Appeal from the order entered April 14, 1988 in the Court of Common Pleas of Allegheny County, Civil No. G.D. 87-11883.
David Abrams, Pittsburgh, for appellant.
Paul R. Rennie, Pittsburgh, for appellee.
Olszewski, Montemuro and Kelly, JJ.
[ 390 Pa. Super. Page 455]
In this opinion, we are called upon to determine whether the trial court erred when it denied a petition to set aside a sheriff's sale of personalty which had alleged that the price was grossly inadequate; that the personalty was described in a vague manner; that the applicable notice provisions of the Pennsylvania Rules of Civil Procedure were not followed;
[ 390 Pa. Super. Page 456]
and, that the applicant's due process rights were violated. We affirm the order of the trial court.
The facts and procedural history may be summarized as follows. Appellee, Greater Pittsburgh Business Development Corporation, ("Corporation"), through its trustee, Philip E. Beard, filed an action in the United States Bankruptcy Court for the Western District of Pennsylvania against Melvin A. Braunstein, an individual d/b/a M.A. Braunstein Company, ("Braunstein"), a scrap and salvage dealer, to recover certain rents due for property rented by Braunstein. On April 20, 1987, an order was entered in the Bankruptcy Court in favor of the Corporation and against Braunstein in the amount of $81,948.32. Braunstein appealed; however, no bond was posted to stay execution.
A judgment roll of the Bankruptcy Court judgment was recorded with the Court of Common Pleas of Allegheny County on July 8, 1987, and on September 8, 1987, the Corporation filed its writ of execution. The Deputy Sheriff of Allegheny County levied upon Braunstein's personal property in October of 1987. On November 10, 1987, Braunstein filed a motion to compel the sale of the personal property on an item by item basis, which was denied. A sheriff's sale was scheduled for November 12, 1987, but was postponed until January 27, 1988. On that date, at the time scheduled for the sale, counsel for the Corporation requested postponement. The Deputy Sheriff then announced that the sale would be rescheduled for February 3, 1988. The sheriff's sale was conducted on February 3, 1988, and concluded for the price of $2350.00. On February 5, 1988, Braunstein filed a motion to set aside the sheriff sale. The Corporation filed a reply to Braunstein's motion. On March 3, 1988, the trial court denied Braunstein's motion and its order was entered on the docket.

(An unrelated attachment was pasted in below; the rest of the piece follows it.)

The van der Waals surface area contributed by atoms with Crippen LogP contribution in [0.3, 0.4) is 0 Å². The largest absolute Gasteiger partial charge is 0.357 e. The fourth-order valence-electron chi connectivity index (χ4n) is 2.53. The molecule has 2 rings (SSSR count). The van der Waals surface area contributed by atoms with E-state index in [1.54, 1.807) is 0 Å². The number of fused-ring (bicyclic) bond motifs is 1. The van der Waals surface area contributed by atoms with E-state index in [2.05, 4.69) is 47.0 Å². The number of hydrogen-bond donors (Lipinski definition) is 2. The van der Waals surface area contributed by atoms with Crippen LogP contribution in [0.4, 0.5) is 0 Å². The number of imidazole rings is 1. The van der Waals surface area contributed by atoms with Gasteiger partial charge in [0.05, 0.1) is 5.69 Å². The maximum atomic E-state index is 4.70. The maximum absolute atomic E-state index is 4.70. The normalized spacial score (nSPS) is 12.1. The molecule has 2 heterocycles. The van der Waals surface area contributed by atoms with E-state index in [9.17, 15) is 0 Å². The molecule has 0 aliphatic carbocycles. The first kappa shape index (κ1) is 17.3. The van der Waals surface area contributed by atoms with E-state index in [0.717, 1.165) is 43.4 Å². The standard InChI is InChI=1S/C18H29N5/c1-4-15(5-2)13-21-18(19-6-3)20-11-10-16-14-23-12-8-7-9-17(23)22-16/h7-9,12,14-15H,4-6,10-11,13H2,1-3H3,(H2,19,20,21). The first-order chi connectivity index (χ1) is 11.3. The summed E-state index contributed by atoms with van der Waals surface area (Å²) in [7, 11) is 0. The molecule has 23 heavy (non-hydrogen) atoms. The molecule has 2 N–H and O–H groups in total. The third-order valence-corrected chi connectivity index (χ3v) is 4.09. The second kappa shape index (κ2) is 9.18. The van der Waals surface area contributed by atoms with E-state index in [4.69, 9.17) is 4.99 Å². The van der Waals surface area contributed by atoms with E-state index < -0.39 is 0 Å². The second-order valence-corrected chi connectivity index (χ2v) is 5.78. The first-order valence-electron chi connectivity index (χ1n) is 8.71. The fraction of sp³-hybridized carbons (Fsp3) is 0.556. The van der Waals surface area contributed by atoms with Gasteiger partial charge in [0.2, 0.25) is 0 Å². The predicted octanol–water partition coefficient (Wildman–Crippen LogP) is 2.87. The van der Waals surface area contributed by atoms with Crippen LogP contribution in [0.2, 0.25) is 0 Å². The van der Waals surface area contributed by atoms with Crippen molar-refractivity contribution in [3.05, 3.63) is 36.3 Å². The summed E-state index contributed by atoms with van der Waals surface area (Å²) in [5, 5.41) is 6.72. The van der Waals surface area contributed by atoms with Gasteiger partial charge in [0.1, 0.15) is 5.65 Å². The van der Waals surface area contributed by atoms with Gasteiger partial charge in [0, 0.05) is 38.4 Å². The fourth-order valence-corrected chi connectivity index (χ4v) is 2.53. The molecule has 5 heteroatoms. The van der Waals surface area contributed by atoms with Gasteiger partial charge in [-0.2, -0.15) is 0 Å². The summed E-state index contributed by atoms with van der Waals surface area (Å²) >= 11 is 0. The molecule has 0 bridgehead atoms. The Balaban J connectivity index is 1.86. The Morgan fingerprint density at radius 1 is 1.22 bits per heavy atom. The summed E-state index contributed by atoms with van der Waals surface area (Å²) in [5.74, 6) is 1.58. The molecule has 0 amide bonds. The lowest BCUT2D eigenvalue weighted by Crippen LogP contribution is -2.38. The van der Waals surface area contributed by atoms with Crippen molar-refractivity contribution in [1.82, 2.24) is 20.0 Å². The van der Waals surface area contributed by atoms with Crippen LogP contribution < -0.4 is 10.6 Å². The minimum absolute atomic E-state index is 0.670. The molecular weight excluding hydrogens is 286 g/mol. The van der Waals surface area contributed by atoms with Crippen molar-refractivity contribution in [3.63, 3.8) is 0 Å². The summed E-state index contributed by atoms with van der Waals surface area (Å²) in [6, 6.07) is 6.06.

On April 12, 1988, Braunstein filed a motion to vacate, reconsider, or redocket the trial court's order of March 3, 1988, alleging that he did not receive notice of the entry of the order and requesting the trial court to vacate, reconsider and/or redocket the order to preserve his appellate
[ 390 Pa. Super. Page 457]
rights. On April 14, 1988, the Corporation filed a reply in which it was acknowledged that notice of the order entered March 3, 1988, was not received in the mail, but alleged that the notice published in the Pittsburgh Legal Journal on March 9, 1988, was an adequate substitute. On April 15, 1988, the court entered an order which vacated the March 3, 1988 order, and which denied Braunstein's motion to set aside the sheriff's sale. On May 11, 1988, Braunstein filed this appeal.
Review of the docket reveals that notice of the entry of the March 3, 1988 order was not sent to the parties as required by Pa.R.C.P. 236(b). A proper appeal could not be filed until the court entered its April 15, 1988 order and notice was properly sent to the parties. See Speight v. Burens, 371 Pa. Super. 478, 481 n. 3, 538 A.2d 542, 543 n. 3 (1988); Estate of Keefauver, 359 Pa. Super. 336, 338-339, 518 A.2d 1263, 1264-1265 (1986); see also Pa.R.A.P. 903(a) and 108(b); Pa.R.C.P. 236(b). Hence, we find the appeal to have been timely.
On appeal, Braunstein raises the following issue for our consideration:
Whether the lower court erred in denying issuance to Melvin A. Braunstein d/b/a M.A. Braunstein Company of a rule to show cause why sheriff's sale of personal property should not be set aside, where Melvin A. Braunstein has asserted errors in the levy, post-levy, and conduct of sale on the personal property of Melvin A. Braunstein as well as a constitutional infirmity in the ...